It's almost been 18 years since the Nintendo Entertainment System first appeared on the North American shores, and in that time the industry has grown into a powerhouse that outweighs even Hollywood's biggest blockbusters. All in under twenty years.
But why Nintendo? After all, Pong, Atari, Pac Man, Asteroids, Pit Fall, and hundreds of other landmark companies and games all came before 1985. They shaped the market, they were the forefathers of this industry, right?
Well, yes and no. By 1984 those companies had so many competing systems, with so few quality titles, that everything became something of a blur. The public became increasingly apathetic as the game makers took the sales for granted. Along with a number of extremely poor business decisions, the video game industry was just about ready to collapse all together. And by 1984 it was all but dead.
But then a funny thing happened. Nintendo released the Family Computer in Japan, a compact console with the guarantee of quality controls. The Famicom, as it was later shortened to, would eventually find its way to the U.S. under the name "Nintendo Entertainment System". It started slow, but caught on during the holiday season.
Over the next year or two the Nintendo Entertainment System would become "the" place to play video games, and single handedly revived the arcade business and home console industry. It ushered in a new generation, one that would lead us to movies, television, music videos, and so much more.
The Other Side:
The N.E.S. may have revived the video game industry, but it stumbled along the way. It was the home of just about every peripheral somebody could possibly think of. From the simple gun, to the a Power Pad you ran on, to a Glove you used to control racing and boxing games, to a Robot that lowers and picks up blocks . the Nintendo had just about everything. Problem was, for every great accessory, there were at least ten that were genuine stinkers.
Nintendo also managed to get into trouble in the courts a number of times, a few of which have been explained in past "28 Years Until Christmas" episodes. At one point they were urged by the courts to give a $5 off coupon to consumers, all to settle a lawsuit claiming they were over charging.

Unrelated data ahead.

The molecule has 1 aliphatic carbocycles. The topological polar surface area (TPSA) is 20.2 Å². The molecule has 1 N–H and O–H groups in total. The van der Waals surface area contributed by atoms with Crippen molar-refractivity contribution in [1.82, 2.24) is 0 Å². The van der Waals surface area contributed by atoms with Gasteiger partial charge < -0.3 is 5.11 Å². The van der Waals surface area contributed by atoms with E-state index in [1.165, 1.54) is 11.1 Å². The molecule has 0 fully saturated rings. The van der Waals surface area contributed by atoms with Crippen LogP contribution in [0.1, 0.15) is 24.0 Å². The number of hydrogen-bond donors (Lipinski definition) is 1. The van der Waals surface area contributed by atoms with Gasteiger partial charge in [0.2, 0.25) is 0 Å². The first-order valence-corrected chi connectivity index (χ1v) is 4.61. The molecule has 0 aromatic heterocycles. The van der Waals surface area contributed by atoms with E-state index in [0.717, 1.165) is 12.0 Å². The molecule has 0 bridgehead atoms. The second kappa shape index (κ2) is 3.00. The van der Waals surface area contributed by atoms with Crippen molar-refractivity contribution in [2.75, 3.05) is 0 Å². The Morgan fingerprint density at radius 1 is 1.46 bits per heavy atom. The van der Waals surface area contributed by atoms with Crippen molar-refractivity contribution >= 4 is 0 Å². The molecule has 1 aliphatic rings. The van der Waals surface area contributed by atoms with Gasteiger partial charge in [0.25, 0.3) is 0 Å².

It can also be argued that Nintendo was something of a monopoly back in the 1980s. As a company, Nintendo was controlling, and tried to get the best out of their companies . which would sometimes go against the better judgment of the developers. Although generally kept on the down low, companies often reported having difficulties working with Nintendo in the days of the N.E.S.
Had the Nintendo Entertainment System not been a hit, video games would forever be considered a "pass? fad". Like the Light Bright, Pet Rock, or M.C. Hammer . video games were teetering on the brink of industry collapse, and
most insiders had very little hope in the future of interactive entertainment. But the Nintendo Entertainment System changed all that!
The N.E.S. inadvertently opened up the doors for many kinds of game systems. Popular consoles like the Genesis, PlayStation, and Super NES, as well as poorly received systems, like the Jaguar, 3DO, and Saturn. Every console since 1985 owes their entire existence on the fact that the Nintendo was a hit, and gaming was suddenly legitimate again.
Where Are They Now?:
Without a doubt, the Nintendo Entertainment System is the most influential video game system every made. Games like the Legend of Zelda, Metroid, Super Mario Brothers, Kirby, among others, are still managing to pull in many millions
of dollars, and are often considered the best of their genre. It's hard to argue that the Legend of Zelda: the Wind Waker is probably the most anticipated game of 2003. And millions of games wait with bated breath for Nintendo to announce future installments of their favorite franchises.
In the case of Super Smash Brothers Melee and the Mario Party series, Nintendo is inviting their classic characters from the N.E.S. days, including Link, Luigi, and Donkey Kong, to battle it out in numerous ways. In the case of Smash Brothers Melee, many of the stages are based on old N.E.S. video games, while others are simply inspired by the 8-bitter.
And if remakes and updates aren't enough for you, purists have something to get excited about. Animal Crossing allows gamers to find dozens of 8-bit N.E.S. games that you can play on your television, as well as your GameBoy Advance. And if you pick up the e-Card Reader, you will be able to purchase trading cards with even more N.E.S. games on them. Games like Donkey Kong, Excitebike, and even Ice Climbers, all brought to you in all of their 8-bit glory!
This trend appears to be growing in popularity, too. GameCube owners who picked up both Metroid Prime and Metroid Fusion were able to play the original Metroid if connected correctly. Could this move on to other franchises? Perhaps future Zelda or Mario games? I guess we'll just have to wait and see.